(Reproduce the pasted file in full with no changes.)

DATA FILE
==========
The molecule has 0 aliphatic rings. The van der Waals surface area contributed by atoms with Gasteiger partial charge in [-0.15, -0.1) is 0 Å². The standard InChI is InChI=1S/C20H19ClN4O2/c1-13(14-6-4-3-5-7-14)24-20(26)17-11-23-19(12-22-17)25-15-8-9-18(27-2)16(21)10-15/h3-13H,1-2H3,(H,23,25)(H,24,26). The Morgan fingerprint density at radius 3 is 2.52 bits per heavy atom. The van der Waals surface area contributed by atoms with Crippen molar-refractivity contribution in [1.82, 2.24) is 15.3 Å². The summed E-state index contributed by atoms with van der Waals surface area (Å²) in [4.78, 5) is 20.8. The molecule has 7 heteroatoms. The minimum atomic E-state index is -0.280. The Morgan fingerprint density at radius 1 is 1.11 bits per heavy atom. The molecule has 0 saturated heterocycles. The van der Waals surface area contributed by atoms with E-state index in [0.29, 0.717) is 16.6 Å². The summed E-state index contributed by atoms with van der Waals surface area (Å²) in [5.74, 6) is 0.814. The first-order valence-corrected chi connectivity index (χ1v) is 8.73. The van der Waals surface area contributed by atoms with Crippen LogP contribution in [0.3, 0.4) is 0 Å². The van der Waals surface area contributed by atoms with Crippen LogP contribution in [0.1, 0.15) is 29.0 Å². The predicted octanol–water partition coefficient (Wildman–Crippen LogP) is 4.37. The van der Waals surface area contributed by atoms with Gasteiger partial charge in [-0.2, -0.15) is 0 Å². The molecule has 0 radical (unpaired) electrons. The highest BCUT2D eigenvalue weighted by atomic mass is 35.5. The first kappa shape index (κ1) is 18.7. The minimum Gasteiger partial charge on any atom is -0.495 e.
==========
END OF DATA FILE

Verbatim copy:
The molecule has 0 aliphatic rings. The van der Waals surface area contributed by atoms with Gasteiger partial charge in [-0.15, -0.1) is 0 Å². The standard InChI is InChI=1S/C20H19ClN4O2/c1-13(14-6-4-3-5-7-14)24-20(26)17-11-23-19(12-22-17)25-15-8-9-18(27-2)16(21)10-15/h3-13H,1-2H3,(H,23,25)(H,24,26). The Morgan fingerprint density at radius 3 is 2.52 bits per heavy atom. The van der Waals surface area contributed by atoms with Crippen molar-refractivity contribution in [1.82, 2.24) is 15.3 Å². The summed E-state index contributed by atoms with van der Waals surface area (Å²) in [4.78, 5) is 20.8. The molecule has 7 heteroatoms. The minimum atomic E-state index is -0.280. The Morgan fingerprint density at radius 1 is 1.11 bits per heavy atom. The molecule has 0 saturated heterocycles. The van der Waals surface area contributed by atoms with E-state index in [0.29, 0.717) is 16.6 Å². The summed E-state index contributed by atoms with van der Waals surface area (Å²) in [5.74, 6) is 0.814. The first-order valence-corrected chi connectivity index (χ1v) is 8.73. The van der Waals surface area contributed by atoms with Crippen LogP contribution in [0.3, 0.4) is 0 Å². The van der Waals surface area contributed by atoms with Crippen LogP contribution in [0.1, 0.15) is 29.0 Å². The predicted octanol–water partition coefficient (Wildman–Crippen LogP) is 4.37. The van der Waals surface area contributed by atoms with Gasteiger partial charge in [-0.2, -0.15) is 0 Å². The molecule has 0 radical (unpaired) electrons. The highest BCUT2D eigenvalue weighted by atomic mass is 35.5. The first kappa shape index (κ1) is 18.7. The minimum Gasteiger partial charge on any atom is -0.495 e.